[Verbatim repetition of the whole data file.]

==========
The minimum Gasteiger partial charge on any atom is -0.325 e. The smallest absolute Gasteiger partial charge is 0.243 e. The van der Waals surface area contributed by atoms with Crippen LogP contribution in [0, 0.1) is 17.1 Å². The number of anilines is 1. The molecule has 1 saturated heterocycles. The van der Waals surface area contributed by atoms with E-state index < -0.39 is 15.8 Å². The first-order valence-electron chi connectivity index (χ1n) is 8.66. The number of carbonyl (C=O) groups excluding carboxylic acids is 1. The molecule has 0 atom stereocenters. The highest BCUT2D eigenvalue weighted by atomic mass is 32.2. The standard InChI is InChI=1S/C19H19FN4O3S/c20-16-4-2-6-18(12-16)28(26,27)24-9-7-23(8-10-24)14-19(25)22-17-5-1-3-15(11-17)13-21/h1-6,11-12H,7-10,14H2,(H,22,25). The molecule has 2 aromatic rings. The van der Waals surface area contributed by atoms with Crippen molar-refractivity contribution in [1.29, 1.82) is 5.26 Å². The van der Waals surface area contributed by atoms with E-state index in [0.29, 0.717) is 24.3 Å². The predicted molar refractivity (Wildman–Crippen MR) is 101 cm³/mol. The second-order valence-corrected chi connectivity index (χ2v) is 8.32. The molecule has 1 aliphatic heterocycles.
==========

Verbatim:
The minimum Gasteiger partial charge on any atom is -0.325 e. The smallest absolute Gasteiger partial charge is 0.243 e. The van der Waals surface area contributed by atoms with Crippen LogP contribution in [0, 0.1) is 17.1 Å². The number of anilines is 1. The molecule has 1 saturated heterocycles. The van der Waals surface area contributed by atoms with E-state index < -0.39 is 15.8 Å². The first-order valence-electron chi connectivity index (χ1n) is 8.66. The number of carbonyl (C=O) groups excluding carboxylic acids is 1. The molecule has 0 atom stereocenters. The highest BCUT2D eigenvalue weighted by atomic mass is 32.2. The standard InChI is InChI=1S/C19H19FN4O3S/c20-16-4-2-6-18(12-16)28(26,27)24-9-7-23(8-10-24)14-19(25)22-17-5-1-3-15(11-17)13-21/h1-6,11-12H,7-10,14H2,(H,22,25). The molecule has 2 aromatic rings. The van der Waals surface area contributed by atoms with Crippen molar-refractivity contribution in [1.29, 1.82) is 5.26 Å². The van der Waals surface area contributed by atoms with E-state index in [0.29, 0.717) is 24.3 Å². The predicted molar refractivity (Wildman–Crippen MR) is 101 cm³/mol. The second-order valence-corrected chi connectivity index (χ2v) is 8.32. The molecule has 1 aliphatic heterocycles.